Sierra: 33 Sueños

On February 20, Roberto Sierra’s song cycle, 33 Sueños (33 Dreams) receives its American premiere presented by the New York Festival of Song (NYFOS). Programmed as part of NYFOS’ “Hyphenated-Americans” program, the 30-minute work is scored for baritone and piano and uses the texts settings of poet Juan Carlos Garvayo. (Garvayo also serves as pianist of the Spanish ensemble Trio Arbós.) 33 Sueños premiered in March 2018 in Seville, Spain, with soloist Javier Povedano and the poet at the keyboard. NYFOS’ concert takes place in New York’s Merkin Hall, and features baritone Jesse Blumberg joined by pianist Leann Osterkamp.

“During one of my visits to Spain, Juan Carlos Garvayo, my friend and collaborator of many years, handed me a book titled ‘33 Sueños’ with his name inscribed as the poet. For over two decades, he has premiered and performed many of my works, but I had no idea he wrote poetry. I took the volume back with me to the USA, and once I had the chance to glance through it, I immediately decided to set all the poems for baritone and piano. Juan Carlos’ poetry immediately spoke to me; the oneiric aspect of the poems connected with my music—a term that often appears in my works is ‘like a dream.’ The writing process was vertiginous, as one poem led to the next, in fact as in a dream.” — Roberto Sierra

Jesse Blumberg; photo: Arielle Doneson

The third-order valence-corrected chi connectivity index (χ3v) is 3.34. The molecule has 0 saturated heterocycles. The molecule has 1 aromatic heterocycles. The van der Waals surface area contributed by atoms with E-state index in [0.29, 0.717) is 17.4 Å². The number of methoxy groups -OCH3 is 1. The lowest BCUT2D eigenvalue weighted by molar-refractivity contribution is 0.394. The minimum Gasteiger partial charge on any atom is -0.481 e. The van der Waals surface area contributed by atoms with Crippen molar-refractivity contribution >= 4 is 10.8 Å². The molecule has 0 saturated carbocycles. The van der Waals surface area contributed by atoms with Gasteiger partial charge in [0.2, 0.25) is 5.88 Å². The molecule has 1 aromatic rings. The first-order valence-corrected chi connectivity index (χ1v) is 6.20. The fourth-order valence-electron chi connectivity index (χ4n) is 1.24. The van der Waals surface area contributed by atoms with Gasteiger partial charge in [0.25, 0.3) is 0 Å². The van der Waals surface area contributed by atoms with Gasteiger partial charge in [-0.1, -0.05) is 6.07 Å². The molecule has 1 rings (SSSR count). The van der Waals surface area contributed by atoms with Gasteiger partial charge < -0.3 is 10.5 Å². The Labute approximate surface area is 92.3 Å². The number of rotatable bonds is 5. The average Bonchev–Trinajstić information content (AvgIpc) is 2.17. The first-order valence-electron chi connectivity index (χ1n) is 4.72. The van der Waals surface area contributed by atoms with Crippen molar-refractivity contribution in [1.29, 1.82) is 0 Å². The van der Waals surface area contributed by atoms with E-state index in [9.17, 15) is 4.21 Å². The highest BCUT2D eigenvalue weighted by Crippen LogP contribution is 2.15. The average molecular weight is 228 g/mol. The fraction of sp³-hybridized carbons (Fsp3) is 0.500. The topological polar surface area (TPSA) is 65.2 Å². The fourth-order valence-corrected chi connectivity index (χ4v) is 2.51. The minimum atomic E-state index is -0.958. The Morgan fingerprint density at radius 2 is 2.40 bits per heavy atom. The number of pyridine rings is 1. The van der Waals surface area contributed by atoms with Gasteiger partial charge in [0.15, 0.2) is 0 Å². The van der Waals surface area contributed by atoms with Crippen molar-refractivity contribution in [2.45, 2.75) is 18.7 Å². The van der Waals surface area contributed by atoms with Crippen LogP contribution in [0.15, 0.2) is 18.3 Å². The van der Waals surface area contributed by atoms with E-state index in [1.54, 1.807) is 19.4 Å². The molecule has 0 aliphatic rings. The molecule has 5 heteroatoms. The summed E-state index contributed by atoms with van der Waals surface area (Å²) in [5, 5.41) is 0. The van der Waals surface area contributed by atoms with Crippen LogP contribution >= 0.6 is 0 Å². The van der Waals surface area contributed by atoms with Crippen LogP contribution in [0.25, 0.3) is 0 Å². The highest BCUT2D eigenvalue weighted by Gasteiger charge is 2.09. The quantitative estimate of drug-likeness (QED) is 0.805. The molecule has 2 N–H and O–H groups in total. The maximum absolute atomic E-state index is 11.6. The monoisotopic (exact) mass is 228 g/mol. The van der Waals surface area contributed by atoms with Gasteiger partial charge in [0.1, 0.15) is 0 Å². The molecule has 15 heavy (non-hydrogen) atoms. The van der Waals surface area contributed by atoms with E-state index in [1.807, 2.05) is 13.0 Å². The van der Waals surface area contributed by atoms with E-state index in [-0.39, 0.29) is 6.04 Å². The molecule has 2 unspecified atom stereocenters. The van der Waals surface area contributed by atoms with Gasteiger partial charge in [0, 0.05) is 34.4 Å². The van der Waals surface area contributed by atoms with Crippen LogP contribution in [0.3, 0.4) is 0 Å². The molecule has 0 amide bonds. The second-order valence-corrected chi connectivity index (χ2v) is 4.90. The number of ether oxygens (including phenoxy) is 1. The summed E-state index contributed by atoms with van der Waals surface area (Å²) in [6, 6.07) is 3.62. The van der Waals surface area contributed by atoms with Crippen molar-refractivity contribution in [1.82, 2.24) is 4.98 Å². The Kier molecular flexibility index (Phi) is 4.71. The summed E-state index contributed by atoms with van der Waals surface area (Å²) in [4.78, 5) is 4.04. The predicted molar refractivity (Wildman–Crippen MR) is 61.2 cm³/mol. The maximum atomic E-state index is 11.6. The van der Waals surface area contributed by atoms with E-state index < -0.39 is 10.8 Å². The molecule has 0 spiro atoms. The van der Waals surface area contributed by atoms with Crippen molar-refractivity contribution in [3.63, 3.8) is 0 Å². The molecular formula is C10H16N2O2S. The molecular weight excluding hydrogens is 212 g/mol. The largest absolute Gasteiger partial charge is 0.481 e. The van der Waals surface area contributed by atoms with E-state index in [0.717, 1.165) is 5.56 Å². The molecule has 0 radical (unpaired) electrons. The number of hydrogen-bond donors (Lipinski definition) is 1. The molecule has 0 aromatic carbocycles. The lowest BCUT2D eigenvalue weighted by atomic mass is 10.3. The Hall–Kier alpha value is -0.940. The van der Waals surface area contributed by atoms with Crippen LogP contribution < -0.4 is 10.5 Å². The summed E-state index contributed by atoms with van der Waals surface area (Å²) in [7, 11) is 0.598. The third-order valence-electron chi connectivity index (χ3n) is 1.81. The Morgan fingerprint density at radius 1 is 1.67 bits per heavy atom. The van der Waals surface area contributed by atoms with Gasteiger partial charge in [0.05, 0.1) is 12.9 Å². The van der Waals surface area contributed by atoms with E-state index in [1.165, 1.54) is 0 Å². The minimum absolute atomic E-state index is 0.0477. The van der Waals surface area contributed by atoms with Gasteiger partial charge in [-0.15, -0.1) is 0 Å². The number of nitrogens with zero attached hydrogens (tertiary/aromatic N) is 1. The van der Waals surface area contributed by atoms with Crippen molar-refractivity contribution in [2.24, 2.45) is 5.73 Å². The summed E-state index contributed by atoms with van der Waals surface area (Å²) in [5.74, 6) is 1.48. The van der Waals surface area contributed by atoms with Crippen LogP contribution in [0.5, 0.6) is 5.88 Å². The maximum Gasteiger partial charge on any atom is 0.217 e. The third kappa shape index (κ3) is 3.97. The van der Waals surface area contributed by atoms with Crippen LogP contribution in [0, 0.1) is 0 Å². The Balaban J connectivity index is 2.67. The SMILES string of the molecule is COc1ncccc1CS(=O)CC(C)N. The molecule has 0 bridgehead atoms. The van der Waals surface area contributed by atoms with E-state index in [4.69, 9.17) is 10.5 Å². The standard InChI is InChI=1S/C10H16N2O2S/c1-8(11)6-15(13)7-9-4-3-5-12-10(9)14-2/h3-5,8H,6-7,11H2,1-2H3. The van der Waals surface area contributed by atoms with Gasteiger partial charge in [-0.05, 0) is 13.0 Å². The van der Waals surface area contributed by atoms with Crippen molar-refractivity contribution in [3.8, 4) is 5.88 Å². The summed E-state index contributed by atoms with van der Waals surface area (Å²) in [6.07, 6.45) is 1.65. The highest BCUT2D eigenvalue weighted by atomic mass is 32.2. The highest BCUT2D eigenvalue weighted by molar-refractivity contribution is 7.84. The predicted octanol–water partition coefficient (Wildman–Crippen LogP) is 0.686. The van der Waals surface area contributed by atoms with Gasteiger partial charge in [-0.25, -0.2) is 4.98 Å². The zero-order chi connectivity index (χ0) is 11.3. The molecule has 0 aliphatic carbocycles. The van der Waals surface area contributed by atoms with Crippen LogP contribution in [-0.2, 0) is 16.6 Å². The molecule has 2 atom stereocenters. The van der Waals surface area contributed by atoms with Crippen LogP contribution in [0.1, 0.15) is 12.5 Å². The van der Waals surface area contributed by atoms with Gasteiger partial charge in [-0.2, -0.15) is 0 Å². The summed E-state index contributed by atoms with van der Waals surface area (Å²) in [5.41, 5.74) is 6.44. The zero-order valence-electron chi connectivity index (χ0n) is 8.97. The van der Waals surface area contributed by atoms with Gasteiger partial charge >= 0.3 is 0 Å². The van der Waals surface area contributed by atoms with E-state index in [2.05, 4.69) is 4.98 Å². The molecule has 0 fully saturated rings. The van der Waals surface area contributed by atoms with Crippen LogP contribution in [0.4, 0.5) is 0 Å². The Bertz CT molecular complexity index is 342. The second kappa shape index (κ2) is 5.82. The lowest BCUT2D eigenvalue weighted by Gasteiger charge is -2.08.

NYFOS artistic director Steven Blier – along with co-founder (and associate artistic director) Michael Barrett – share some observations about “Hyphenated-Americans.” “In late 2017, Michael and I were busy trying to finalize the 2018–2019 NYFOS season. We had settled on the W. C. Handy project, and we were thinking about celebrating a famous poet on a later evening. (That poet turned out to be García Lorca…) But the third show remained a mystery… The debate on immigration to America was in the headlines when we first discussed [this] program and, as we predicted, the debate has continued…

“America was once proud to be a melting pot…To shed some light on the issue, we decided to celebrate a group of new American citizens and first-generation composers who work and reside in the U.S. Our roster includes professors at distinguished universities and award-winning performers…All of them are active in the ongoing development of our nation’s music, character, and ethos. Their musical voices span two generations, and draw deeply from their varied geographic and cultural origins…we are proud to celebrate their work as we revel in the new sonorities and rhythms they bring to American music…”